(No-one tell Ed Tudor-Pole there's a job going.)
At it's heart, there's an interesting story here (Friedrich's first one to be free from Thomas' influence). An examination of how Cain Marko might process the death of his step-brother would definitely be interesting, I'd have thought.
At least it would be, if his reaction wasn't to a) lament not killing Xavier personally, and b) accusing everyone of lying to him. Sure, denial and anger feature pretty strongly in the early stages of grief (or so Kubler-Ross would have us believe), but it's a shame we don't get to see Juggernaut move beyond that before his temporary return to this dimension is up.
We do get to see him fire an awful lot of explodey discs, though, so let's not pretend the adventure was entirely wasted.
Apparently Xavier can't learn from his mistakes, though. Having secretly hidden Marko in the basement, only for Juggs to rampage through the mansion and almost kill the X-Men, Xavier's next move is apparently to secretly hide a machine capable of returning Marko in the basement, which leads to Juggs rampaging through the mansion and almost killing the X-Men. At least the professor was sensible enough to ensure the machine would return Cain to the crimson cosmos unless Xavier turned it off.
Or maybe the idea was that the Professor would only let Cain stay if he completed a set task in a given time-limit. Perhaps Xavier had dozens of different machines, to allow groups of hopeless reprobates the chance of winning big if they can navigate the fiendish puzzles and obstacles Xavier laid out before him.
Ah, well. With Xavier dead, I guess someone else will have to pick up the slack.
|"Three dead X-Men is an automatic lock-in."|
Whilst on the subject of Duncan, you have to wonder whether the FBI puts any effort at all into ensuring its agents can tie their own shoelaces. The X-Men at this point are pretty much an elite fighting unit, who have trained for years to support each other in combat. Why the hell would you split them up? Duncan argues they're too tempting a target, but you could say that about the Pentagon and no-one seems to think it should become five trapeziums spread out across the Eastern seaboard.
I suppose the "rapid response" argument makes slightly more sense, but the X-Men have a jet, let's not forget. A jet they attached helicopter blades too just in case they needed to hover above something. I mean, quite aside from the fact that the jet makes quick call-outs distinctly possible, who's going to actually get the damn thing when the X-Men split up? I remember arguing with an ex-girlfriend during the stuff-splitting when she tried to tell me my hair-dryer was hers (it wasn't, not that I'm still bitter). If she'd tried to take my faded red Corsa, I'd have tried to run the bitch over with it. There's no way I'd let anyone get their hands on my plane, particularly after all the effort I'd gone into to personalising it with VTOL capability (which is so much cooler than platinum rims, by the way).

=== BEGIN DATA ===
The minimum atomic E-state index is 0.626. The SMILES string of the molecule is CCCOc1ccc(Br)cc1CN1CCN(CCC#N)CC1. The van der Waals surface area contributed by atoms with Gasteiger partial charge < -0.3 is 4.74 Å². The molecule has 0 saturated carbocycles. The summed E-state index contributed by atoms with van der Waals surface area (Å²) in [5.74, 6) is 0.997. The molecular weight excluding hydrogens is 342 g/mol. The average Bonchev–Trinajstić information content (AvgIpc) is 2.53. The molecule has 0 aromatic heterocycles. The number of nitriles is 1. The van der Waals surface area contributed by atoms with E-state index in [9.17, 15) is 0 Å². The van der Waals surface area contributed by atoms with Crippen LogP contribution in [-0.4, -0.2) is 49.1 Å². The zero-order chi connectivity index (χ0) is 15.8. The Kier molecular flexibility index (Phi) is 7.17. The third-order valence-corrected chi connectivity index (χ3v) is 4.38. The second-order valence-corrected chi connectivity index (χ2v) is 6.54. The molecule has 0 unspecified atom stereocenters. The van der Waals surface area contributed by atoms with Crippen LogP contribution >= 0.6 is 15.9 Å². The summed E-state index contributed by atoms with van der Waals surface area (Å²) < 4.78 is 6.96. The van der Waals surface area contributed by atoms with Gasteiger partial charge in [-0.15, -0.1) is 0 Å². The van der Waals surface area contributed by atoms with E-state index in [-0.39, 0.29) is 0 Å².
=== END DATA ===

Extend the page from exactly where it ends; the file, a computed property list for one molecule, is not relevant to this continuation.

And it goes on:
Still, it looks like this is going to be the status quo for a little while (after all, what better way to recover from a profound personal loss to your adopted family than to immediately split that family up?). At least it confirms Jean is no longer at college, since her only reason to fear being sent to the other side of the country is how much harder it's going to be for Scott and herself to not ever bother to tell each other how they feel.
This issue's origin story back-up strip concludes the story of Iceman joining the team. It's not very good, frankly, but it does at least involve Xavier wiping the memories of the Drakes, so they don't remember Bobby's mutant powers of what the professor's school actually entails. Given that Bobby's father is shown to be an anti-mutant bigot in later years, this is an interesting development. I wonder how many Thanksgiving dinners Bobby sat through listening to his pop go on about how mutants are all scum? And even if Drake Senior wasn't so anti-mutant, I'm not sure about the ethics of making parents forget a piece of the identity of their children. It would be like making Steven Gately's parents forget he was gay, or ensuring Eddie Izzard's parents can no longer remember he was in The Avengers.
OK, so it wouldn't be all bad.
This issue takes place over a single day.
We learn that it's been weeks since Xavier's death, so we can place this story as occurring a fortnight after the battle with Grotesk.
The strange naked tree disease is apparently still sweeping New York State.
Sunday 27th April, 1980.
1 Marvel year = 2.33 standard years.
(Iceman is 36 years old.)
|"Don't bet on it, Chuckles!"|
The Dominican Embassy siege ends, having started 61 days earlier when the embassy in Bogota was captured by armed guerrillas.
"It must have been set to activate automatically at some pre-determined time!" Well, obviously, Cyclops. Because what do you do when you've been diagnosed with an incurable terminal illness? You set your "unstoppable homicidal maniac machine" to activate automatically! Without letting anyone else know!
Man, Xavier is a dick.
 Is it coincidence that this is "soma" spelled backwards? Soma is a divine drink of prodigious enervating abilities, which presumably means "amos" will be suffused with substandard and soporific mediocrity. One hopes this is not a moment of honest self-appraisal from Friedrich, but from my memories of his brief run, I am very much afraid it will prove to be.